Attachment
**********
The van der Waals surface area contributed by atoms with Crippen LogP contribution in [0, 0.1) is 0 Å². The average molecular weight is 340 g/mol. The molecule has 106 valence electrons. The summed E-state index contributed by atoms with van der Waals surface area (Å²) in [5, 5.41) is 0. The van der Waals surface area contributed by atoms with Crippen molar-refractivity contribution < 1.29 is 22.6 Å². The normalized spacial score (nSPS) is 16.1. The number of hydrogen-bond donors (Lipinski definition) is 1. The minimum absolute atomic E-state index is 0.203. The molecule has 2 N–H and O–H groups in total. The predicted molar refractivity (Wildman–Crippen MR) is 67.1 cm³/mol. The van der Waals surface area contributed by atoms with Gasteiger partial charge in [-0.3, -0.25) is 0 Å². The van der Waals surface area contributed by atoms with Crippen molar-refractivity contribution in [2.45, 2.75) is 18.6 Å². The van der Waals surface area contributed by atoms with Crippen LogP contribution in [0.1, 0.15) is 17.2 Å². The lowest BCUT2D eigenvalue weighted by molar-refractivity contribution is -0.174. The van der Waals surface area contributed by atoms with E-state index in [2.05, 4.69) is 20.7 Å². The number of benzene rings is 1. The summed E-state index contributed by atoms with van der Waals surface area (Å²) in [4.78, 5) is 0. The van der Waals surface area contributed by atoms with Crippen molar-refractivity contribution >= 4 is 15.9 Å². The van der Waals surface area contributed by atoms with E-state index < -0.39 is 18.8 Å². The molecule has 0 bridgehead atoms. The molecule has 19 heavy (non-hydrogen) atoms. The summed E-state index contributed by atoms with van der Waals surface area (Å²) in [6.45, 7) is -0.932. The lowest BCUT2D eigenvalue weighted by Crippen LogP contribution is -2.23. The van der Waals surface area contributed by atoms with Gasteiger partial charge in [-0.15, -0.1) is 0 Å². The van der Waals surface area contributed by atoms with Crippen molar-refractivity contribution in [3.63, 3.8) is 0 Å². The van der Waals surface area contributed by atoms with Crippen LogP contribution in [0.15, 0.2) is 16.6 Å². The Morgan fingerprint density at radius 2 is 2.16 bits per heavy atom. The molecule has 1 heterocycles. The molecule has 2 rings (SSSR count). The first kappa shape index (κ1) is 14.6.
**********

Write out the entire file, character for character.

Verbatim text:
The van der Waals surface area contributed by atoms with Crippen LogP contribution in [0, 0.1) is 0 Å². The average molecular weight is 340 g/mol. The molecule has 106 valence electrons. The summed E-state index contributed by atoms with van der Waals surface area (Å²) in [5, 5.41) is 0. The van der Waals surface area contributed by atoms with Crippen molar-refractivity contribution < 1.29 is 22.6 Å². The normalized spacial score (nSPS) is 16.1. The number of hydrogen-bond donors (Lipinski definition) is 1. The minimum absolute atomic E-state index is 0.203. The molecule has 2 N–H and O–H groups in total. The predicted molar refractivity (Wildman–Crippen MR) is 67.1 cm³/mol. The van der Waals surface area contributed by atoms with Gasteiger partial charge in [-0.3, -0.25) is 0 Å². The van der Waals surface area contributed by atoms with Crippen molar-refractivity contribution in [2.45, 2.75) is 18.6 Å². The van der Waals surface area contributed by atoms with Crippen LogP contribution in [0.1, 0.15) is 17.2 Å². The lowest BCUT2D eigenvalue weighted by molar-refractivity contribution is -0.174. The van der Waals surface area contributed by atoms with E-state index in [2.05, 4.69) is 20.7 Å². The number of benzene rings is 1. The summed E-state index contributed by atoms with van der Waals surface area (Å²) in [4.78, 5) is 0. The van der Waals surface area contributed by atoms with Crippen molar-refractivity contribution >= 4 is 15.9 Å². The van der Waals surface area contributed by atoms with E-state index < -0.39 is 18.8 Å². The molecule has 0 bridgehead atoms. The molecule has 19 heavy (non-hydrogen) atoms. The summed E-state index contributed by atoms with van der Waals surface area (Å²) in [6.45, 7) is -0.932. The lowest BCUT2D eigenvalue weighted by Crippen LogP contribution is -2.23. The van der Waals surface area contributed by atoms with Gasteiger partial charge in [-0.15, -0.1) is 0 Å². The van der Waals surface area contributed by atoms with Crippen molar-refractivity contribution in [3.63, 3.8) is 0 Å². The van der Waals surface area contributed by atoms with Crippen LogP contribution in [0.15, 0.2) is 16.6 Å². The Morgan fingerprint density at radius 2 is 2.16 bits per heavy atom. The molecule has 1 heterocycles. The molecule has 2 rings (SSSR count). The first kappa shape index (κ1) is 14.6.